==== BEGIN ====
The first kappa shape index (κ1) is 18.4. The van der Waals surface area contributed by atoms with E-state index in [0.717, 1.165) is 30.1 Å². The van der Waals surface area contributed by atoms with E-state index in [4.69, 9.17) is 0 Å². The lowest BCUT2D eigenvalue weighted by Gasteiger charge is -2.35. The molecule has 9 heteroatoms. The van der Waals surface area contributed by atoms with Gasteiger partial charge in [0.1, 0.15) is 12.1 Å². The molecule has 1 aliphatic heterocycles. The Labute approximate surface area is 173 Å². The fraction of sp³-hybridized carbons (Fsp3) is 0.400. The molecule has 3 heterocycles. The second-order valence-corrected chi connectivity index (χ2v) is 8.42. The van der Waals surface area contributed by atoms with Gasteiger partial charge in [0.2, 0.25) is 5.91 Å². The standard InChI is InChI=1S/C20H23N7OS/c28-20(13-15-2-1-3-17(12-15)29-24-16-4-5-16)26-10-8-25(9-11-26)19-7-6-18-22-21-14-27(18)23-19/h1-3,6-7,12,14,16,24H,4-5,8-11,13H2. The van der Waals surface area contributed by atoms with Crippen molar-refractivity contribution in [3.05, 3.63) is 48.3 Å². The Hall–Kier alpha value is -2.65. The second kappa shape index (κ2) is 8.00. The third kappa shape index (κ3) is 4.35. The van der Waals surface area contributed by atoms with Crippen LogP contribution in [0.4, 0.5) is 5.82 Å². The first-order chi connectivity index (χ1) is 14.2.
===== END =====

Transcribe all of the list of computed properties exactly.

The first kappa shape index (κ1) is 18.4. The van der Waals surface area contributed by atoms with E-state index in [0.717, 1.165) is 30.1 Å². The van der Waals surface area contributed by atoms with E-state index in [4.69, 9.17) is 0 Å². The lowest BCUT2D eigenvalue weighted by Gasteiger charge is -2.35. The molecule has 9 heteroatoms. The van der Waals surface area contributed by atoms with Gasteiger partial charge in [0.1, 0.15) is 12.1 Å². The molecule has 1 aliphatic heterocycles. The Labute approximate surface area is 173 Å². The fraction of sp³-hybridized carbons (Fsp3) is 0.400. The molecule has 3 heterocycles. The second-order valence-corrected chi connectivity index (χ2v) is 8.42. The van der Waals surface area contributed by atoms with Gasteiger partial charge in [0.2, 0.25) is 5.91 Å². The standard InChI is InChI=1S/C20H23N7OS/c28-20(13-15-2-1-3-17(12-15)29-24-16-4-5-16)26-10-8-25(9-11-26)19-7-6-18-22-21-14-27(18)23-19/h1-3,6-7,12,14,16,24H,4-5,8-11,13H2. The van der Waals surface area contributed by atoms with Crippen molar-refractivity contribution in [3.05, 3.63) is 48.3 Å². The Hall–Kier alpha value is -2.65. The second kappa shape index (κ2) is 8.00. The third kappa shape index (κ3) is 4.35. The van der Waals surface area contributed by atoms with Crippen LogP contribution in [0.4, 0.5) is 5.82 Å². The first-order chi connectivity index (χ1) is 14.2.